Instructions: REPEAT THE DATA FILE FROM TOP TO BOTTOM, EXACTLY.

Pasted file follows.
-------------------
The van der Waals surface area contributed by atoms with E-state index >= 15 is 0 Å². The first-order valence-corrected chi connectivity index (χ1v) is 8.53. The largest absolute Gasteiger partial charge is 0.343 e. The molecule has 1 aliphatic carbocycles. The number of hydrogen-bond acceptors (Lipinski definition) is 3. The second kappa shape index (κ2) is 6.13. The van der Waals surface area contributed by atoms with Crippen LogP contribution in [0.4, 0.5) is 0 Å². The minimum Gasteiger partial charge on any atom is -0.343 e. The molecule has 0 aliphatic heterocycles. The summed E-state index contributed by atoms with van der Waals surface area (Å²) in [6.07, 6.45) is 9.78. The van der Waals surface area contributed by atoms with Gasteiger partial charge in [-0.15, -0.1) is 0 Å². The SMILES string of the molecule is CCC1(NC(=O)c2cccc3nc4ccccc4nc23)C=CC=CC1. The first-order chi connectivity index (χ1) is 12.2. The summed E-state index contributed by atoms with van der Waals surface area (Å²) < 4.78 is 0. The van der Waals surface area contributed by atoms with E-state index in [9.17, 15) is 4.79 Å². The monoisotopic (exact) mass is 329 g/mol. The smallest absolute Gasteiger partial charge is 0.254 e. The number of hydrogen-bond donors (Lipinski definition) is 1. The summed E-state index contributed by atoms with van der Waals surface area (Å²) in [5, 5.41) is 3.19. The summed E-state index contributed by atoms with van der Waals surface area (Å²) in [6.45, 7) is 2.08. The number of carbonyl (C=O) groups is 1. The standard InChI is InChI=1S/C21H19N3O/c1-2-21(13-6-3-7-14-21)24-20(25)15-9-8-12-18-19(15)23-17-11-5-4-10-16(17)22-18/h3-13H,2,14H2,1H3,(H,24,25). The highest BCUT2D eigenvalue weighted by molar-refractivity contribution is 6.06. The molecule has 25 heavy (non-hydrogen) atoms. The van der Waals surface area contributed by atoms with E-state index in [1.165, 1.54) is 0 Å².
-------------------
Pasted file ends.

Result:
The van der Waals surface area contributed by atoms with E-state index >= 15 is 0 Å². The first-order valence-corrected chi connectivity index (χ1v) is 8.53. The largest absolute Gasteiger partial charge is 0.343 e. The molecule has 1 aliphatic carbocycles. The number of hydrogen-bond acceptors (Lipinski definition) is 3. The second kappa shape index (κ2) is 6.13. The van der Waals surface area contributed by atoms with Crippen LogP contribution in [0.4, 0.5) is 0 Å². The minimum Gasteiger partial charge on any atom is -0.343 e. The molecule has 0 aliphatic heterocycles. The summed E-state index contributed by atoms with van der Waals surface area (Å²) in [6.07, 6.45) is 9.78. The van der Waals surface area contributed by atoms with Gasteiger partial charge in [-0.15, -0.1) is 0 Å². The SMILES string of the molecule is CCC1(NC(=O)c2cccc3nc4ccccc4nc23)C=CC=CC1. The first-order chi connectivity index (χ1) is 12.2. The summed E-state index contributed by atoms with van der Waals surface area (Å²) < 4.78 is 0. The van der Waals surface area contributed by atoms with E-state index in [9.17, 15) is 4.79 Å². The monoisotopic (exact) mass is 329 g/mol. The smallest absolute Gasteiger partial charge is 0.254 e. The number of hydrogen-bond donors (Lipinski definition) is 1. The summed E-state index contributed by atoms with van der Waals surface area (Å²) in [5, 5.41) is 3.19. The summed E-state index contributed by atoms with van der Waals surface area (Å²) in [6.45, 7) is 2.08. The number of carbonyl (C=O) groups is 1. The standard InChI is InChI=1S/C21H19N3O/c1-2-21(13-6-3-7-14-21)24-20(25)15-9-8-12-18-19(15)23-17-11-5-4-10-16(17)22-18/h3-13H,2,14H2,1H3,(H,24,25). The highest BCUT2D eigenvalue weighted by molar-refractivity contribution is 6.06. The molecule has 25 heavy (non-hydrogen) atoms. The van der Waals surface area contributed by atoms with E-state index in [1.165, 1.54) is 0 Å².